The Red Army is currently categorized into many segments in terms of membership and thus includes:

  1. Veteran Red Army – being those who participated during the liberation war. Many of them could be called old people today;
  2. Liberation Generation – being those born between 1983 and 2005, some of them joined and participated in the war of liberation in one way or the other. They are the members of the Red Army by that virtue of participation and suffering in the war of liberation;
  3. Seeds of the Nation – being young children to be nurtured and oriented to continue the SPLM/A ideals, vision, objectives in addition to legacy preservation of the Movement and the Red Army. The intention of the SPLA/M leadership was to prepare politically and militarily young people to continue the war and orient them to be leaders of tomorrow and this is exactly what the Red Army is doing today. Likewise, the Red Army foundation and its fraternity would like to rekindle, use the young people of today to be oriented and inducted into the Red Army service to the nation, as patriotic citizens. The young people of today and tomorrow must be nurtured and whom shall the national spirit, patriotism be inculcated to, in order to enhance nationalism and contribute effectively to the nation building.
  4. Associate members – being any person deemed fit and who supports the activities of the Red Army Foundation in good faith. This category includes those commanders, teachers and caretakers who made it possible for the Red Army to survive such hardships. Without the support of those comrades, many Red Army who joined the war of liberation would not have survived.

With the above few explanations, it is my hope that the perception of people like cartoonist, Kangi Achom, which is largely dubious and dismissive of the existence of the Red Army as part and parcel of the revolutionary struggle will cease to exist. The Red Army should not be perceived as people who emerged from nowhere; they must be seen as people who contributed immensely in the liberation struggle for this nation – South Sudan.

Mr. Kangi Achom, must know that the Red Army members who have founded the Red Army Foundation today, were veterans who were nurtured, educated, militarily trained to fight the enemy and politically oriented as future leaders by the SPLM/A and its leadership. We are historical people whose contribution is known by the leadership today. Gen. Salva Kiir Mayardit, the current commanding officer of the Red Army could attest to any doubting Thomases of our great contribution to the liberation of this country.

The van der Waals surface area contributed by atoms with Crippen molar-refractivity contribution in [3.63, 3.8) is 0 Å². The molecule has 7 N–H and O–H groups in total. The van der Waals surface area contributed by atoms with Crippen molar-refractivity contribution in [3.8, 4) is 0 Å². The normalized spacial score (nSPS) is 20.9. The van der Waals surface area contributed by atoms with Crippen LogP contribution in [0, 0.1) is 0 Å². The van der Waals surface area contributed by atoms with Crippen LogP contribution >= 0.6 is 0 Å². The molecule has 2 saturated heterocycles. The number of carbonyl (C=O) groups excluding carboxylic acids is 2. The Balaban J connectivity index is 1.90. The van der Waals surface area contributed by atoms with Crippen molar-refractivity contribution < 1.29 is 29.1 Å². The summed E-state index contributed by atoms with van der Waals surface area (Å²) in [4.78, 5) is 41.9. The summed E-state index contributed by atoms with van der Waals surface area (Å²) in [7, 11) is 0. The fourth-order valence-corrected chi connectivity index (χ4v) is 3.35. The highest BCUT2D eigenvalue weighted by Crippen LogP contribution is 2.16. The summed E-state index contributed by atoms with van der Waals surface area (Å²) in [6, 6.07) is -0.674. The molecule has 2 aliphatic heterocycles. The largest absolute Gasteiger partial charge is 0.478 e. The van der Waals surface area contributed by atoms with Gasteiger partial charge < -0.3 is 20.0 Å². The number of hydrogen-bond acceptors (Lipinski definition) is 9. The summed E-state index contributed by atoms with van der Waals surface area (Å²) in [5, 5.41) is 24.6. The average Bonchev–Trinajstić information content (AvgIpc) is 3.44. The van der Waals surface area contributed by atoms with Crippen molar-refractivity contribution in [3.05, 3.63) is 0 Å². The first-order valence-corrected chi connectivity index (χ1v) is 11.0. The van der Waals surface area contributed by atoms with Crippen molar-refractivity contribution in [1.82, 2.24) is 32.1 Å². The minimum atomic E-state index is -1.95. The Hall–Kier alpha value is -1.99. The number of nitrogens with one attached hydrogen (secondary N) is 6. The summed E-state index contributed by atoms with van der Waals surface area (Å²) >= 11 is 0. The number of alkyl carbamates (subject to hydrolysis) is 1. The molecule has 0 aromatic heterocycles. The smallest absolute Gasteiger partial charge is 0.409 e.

Also the former Under the former Zonal commanders who are now members of the Honorary Board of the Red Army Foundation such as Dr. Riek Machar who was in charge of Western Upper Nile, Gen. James Wani Igga, for Equatoria region, Gen. Daniel Awet Akot for Bhar El Ghazal, Gen. Kuol Manyang Juuk for Jonglei, and late Cde. Yusuf Kawa Mekki, for the Nuba Mountains, the Red Army played a pivotal historical contribution during the struggle.

These were the zonal commanders charged to mobilize and facilitate the young people in SPLM/A liberated areas to join the war of liberation. Other commanders connected with the Red Army administration, were Gen. Chagai Atem Biar, Gen. Taban Deng Gai, Gen. Pieng Deng Kuol, Gen. James Hoth Mai, Gen. Oyai Deng Ajak, Gen. Majak de Agoot Atem, Gen Kennedy Gayen, Gen. Peter Parnyang, among others. This is not to forget the role played by the teachers such as Ustaz William Ater Machiek and caretakers such as Mama Victoria Adhardit  Arop just to mention but a few.

Mr. Kangi Achom, your cartoon and erroneous depiction of the Red Army veterans and their heroic contribution, is not only damaging the image of the Red Army members and their institution’s credibility, but betraying the struggle for which Red Army were a part. Your cartoon represents dubious and senseless denial of our place in the history of this country.

You are not only ignorant of the revolutionary course, but representing jealous elements who have no gut to acknowledge the contribution of others. I urge you to apologise to the Red Army fraternity for depicting them wrongly.

Abraham Majak Makur is the Secretary of Information for the Red Army Foundation. He is also an independent political analyst and commentator. He can be reached at: or

The opinion expressed here is solely the view of the writer. The veracity of any claim made are the responsibility of the author, not PaanLuel Wël: South Sudanese Bloggers (SSB) website. If you want to submit an opinion article or news analysis, please email it to SSB do reserve the right to edit material before publication. Please include your full name, email address and the country you are writing.